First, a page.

When I saw Mike Tyson go down under the huge impact and relentless force of Lennox Lewis’ armada of punches, I felt a constriction in my throat and a stinging in my eyes.
Had I been younger and less in control off my emotions, I would have dissolved into tears.
Why would I cry? The answer is a simple one. There is something about the fall of an empire, the collapse of an ideal, the ambush of a dream, the routing of ambition and the eclipse of hope that humbles us.
It is that something that shows us vividly and speaks to us eloquently with out words of the evanescence of things. That which makes us see that all things must of necessity come to an end.
That morning as I watched Tyson’s attempts to ward off the sortie of jabs and escape the volcanic power behind Lennox Lewis’ right hand there remained that niggling hope that some miracle could turn the tide and help Tyson find a chink in Lewis’ armour like he did with Frank Bruno.
I hoped that there would be a chink wide enough to let Tyson land a punch that would rattle and bring Lewis to his knees. But it didn’t happen. My hope was eclipsed, comprehensively and so completely by the awesome right hand of Lennox Lewis.
When Tyson fell, I did not see a boxer knocked out. I saw a dream die. I saw an era end. I saw poetic justice. I saw the acting out of a popular igbo adage: he who kills by the sword will die by the sword.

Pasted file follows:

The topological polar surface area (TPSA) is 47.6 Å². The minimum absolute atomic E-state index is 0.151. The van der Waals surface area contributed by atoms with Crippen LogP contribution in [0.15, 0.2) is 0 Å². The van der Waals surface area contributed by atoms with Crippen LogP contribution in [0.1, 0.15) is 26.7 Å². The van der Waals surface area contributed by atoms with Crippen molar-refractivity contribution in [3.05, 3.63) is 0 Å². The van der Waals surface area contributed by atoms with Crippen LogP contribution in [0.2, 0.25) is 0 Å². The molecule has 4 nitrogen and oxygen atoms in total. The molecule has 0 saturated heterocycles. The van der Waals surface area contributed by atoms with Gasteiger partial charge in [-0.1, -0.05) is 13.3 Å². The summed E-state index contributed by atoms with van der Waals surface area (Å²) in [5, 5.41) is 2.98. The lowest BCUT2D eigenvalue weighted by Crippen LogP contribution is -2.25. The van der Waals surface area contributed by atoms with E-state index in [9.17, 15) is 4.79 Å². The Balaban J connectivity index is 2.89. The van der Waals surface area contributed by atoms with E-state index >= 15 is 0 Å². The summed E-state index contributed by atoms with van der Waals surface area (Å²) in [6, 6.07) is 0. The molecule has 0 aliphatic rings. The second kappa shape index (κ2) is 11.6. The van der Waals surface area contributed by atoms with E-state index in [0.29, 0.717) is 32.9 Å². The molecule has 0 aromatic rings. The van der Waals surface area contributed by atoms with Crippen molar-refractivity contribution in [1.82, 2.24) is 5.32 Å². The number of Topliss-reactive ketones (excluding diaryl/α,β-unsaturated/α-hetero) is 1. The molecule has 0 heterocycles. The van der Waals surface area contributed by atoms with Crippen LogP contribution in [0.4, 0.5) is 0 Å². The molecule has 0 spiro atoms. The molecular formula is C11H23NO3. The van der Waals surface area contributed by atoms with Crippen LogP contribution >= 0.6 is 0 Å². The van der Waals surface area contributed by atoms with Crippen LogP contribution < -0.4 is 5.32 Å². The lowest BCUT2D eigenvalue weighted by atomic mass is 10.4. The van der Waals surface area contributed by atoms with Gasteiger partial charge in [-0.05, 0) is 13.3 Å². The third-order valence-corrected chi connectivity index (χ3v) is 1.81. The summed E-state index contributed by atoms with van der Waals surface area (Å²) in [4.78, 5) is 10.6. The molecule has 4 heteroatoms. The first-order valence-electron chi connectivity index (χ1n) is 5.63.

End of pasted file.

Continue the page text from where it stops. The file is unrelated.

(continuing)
I saw Trevor Berbick, Tony Tubbs and Pinklon Thomas punch drunk and staggering. I saw Tyrell Biggs, Michael Spiks and Frank Bruno cowering and fleeing like frightened children from an avalanche of blows.
I saw the fall of a man who could not understand and so was consumed by the very success he craved.
Iron Mike Tyson in his prime was a killer machine. Oiled and primed he was ferocious, vicious, brutal, and murderous. When he knocked out Frank Bruno and all the other big men, what Tyson had going for him was the ferocity of his aggression, the boundless energy and controlled fury that found eloquent expression in the ring. Tyson was our modern day gladiator and the ring was his arena. We, shameless voyeurs, were the Roman crowd baying for blood like hounds as we watched him dispatch his opponents with vicious efficiency.
From 1985 to 1989 when Tyson was at his most brutal form, he presented us a picture of primal rage. When he stepped into the ring dressed in black, dispensing with the customary robe and socks, he was a man on a d deadly mission, a snarling carnivore, and an executioner there for the kill.
And you could see the fear in his opponents, the averted gaze, the sweat, the raw unbridled stench of extreme petrifaction. Tyson struck the fear of God in those men. And when he charged at them, a rottweiler, fangs bared, and headed for the jugular, the men crumbled so easily under the weight of his punches. He was a short man who made quick work of taller, bigger men.